spir denis.spir at
Fri Nov 12 03:34:02 PST 2010

On Thu, 11 Nov 2010 23:45:39 +0100
Pelle Månsson <pelle.mansson at> wrote:

> On 11/11/2010 10:15 PM, spir wrote:
> > Well, since the pattern is OK _after_ call to Tuple's constructor (which does nothing more than recording its sub-patterns, see below) and only gets wrong when qutting this(), I fail to see how Tuple could be cause of anything. Also, the corruption is visible _before_ calling match() (which here delegates to Tuple's check()).
> >
> > I understand your note about returning an object actually allocated on the stack -- but here there are only implicitely referenced objects (class instances). This would mean that D creates the 2 sub-patterns on the stack? But why those objects, precisely? (Also note that they are of different classes: one is here a "String", the other a "ZeroOrMore"). They are stored in an array.
> >
> > What's troubling is that the array elements, meaning the supposed subpattern addresses, have changed. Maybe the patterns themselves are still ok, but the array data only are corrupted?
> > Oh, I may try to cast to String the memory area pointed inside this()....... Does not seem to work: I recorded the pointer read in this() (as String*) into a global; then in the test func:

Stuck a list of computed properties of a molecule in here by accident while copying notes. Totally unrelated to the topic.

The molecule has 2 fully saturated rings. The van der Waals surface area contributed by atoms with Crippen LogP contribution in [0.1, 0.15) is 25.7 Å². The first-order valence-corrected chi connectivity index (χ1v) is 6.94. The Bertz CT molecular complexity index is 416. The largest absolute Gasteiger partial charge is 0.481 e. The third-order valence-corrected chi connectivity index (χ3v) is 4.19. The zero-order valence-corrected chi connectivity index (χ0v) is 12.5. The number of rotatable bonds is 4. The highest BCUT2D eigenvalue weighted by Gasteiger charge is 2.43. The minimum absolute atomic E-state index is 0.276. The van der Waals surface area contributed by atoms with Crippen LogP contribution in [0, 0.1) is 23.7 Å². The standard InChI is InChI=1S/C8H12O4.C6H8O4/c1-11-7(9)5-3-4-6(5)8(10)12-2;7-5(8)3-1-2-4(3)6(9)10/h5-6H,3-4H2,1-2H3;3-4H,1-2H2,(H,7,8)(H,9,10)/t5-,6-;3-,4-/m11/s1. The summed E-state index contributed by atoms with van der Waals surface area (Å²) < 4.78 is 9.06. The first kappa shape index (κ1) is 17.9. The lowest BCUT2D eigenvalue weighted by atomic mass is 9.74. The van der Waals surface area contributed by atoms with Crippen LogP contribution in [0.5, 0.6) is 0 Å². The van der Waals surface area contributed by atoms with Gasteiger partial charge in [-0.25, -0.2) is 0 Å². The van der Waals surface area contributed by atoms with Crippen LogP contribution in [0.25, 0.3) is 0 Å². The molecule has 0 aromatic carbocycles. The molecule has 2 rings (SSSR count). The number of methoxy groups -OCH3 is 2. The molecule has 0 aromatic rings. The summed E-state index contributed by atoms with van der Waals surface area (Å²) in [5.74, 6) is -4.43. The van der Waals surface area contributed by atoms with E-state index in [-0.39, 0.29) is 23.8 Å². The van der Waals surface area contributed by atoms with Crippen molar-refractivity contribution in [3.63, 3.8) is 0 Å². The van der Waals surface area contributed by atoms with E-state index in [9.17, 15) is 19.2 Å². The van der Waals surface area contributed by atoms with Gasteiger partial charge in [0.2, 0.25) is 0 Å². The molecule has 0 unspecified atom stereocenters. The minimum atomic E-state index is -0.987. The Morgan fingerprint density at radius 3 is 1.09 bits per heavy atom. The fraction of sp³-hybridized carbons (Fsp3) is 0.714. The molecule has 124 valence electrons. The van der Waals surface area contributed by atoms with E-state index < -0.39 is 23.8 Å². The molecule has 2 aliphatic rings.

> >      writeln("p: ",p);       	// ok, same address as in this()
> >      writeln(cast(String)(*p));	// segfault!
> >
> > Anyway, just in case my reasoning is wrong, here is the whole Tuple class:
> >
> > ====================================================
> > class Tuple : Pattern {
> >      /**  pattern type for tuple of given patterns */
> >      static string typename = "Tuple";
> >      Pattern[] patterns;
> >      this (Pattern[] patterns...) {
> >          this.patterns = patterns;
> You need to dup that. Arguments are passed on the stack.

Sorry, but I don't understand your hint. Where is the dup-ed array supposed to be allocated? Isn't the assignment supposed to copy it to the field, anyway? How else could one store an array to a field? And how are contained referenced objects supposed to stop vanishing thank to dup?
(I tried, anyway, but the did not stop segfault.)

I have one more example of segfault, in a brand new demo func matching 4 operations. Very strange. With additions, all works fine. When I replace '+' by '-', I get a segfault _sometimes_. When I use '*' or '/', seems I get a segfault _everytime_. The patterns for the 4 operations are all the same, indeed.
Also, since the demo matches calculations of several operations, there can be whitespace. If I add some space after the operation, I get a segfault even for '+'.

What I intend to do is uninstall dmd2 to replace it by dmd1 and see what happens. What do you think?

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vit esse estrany ☣

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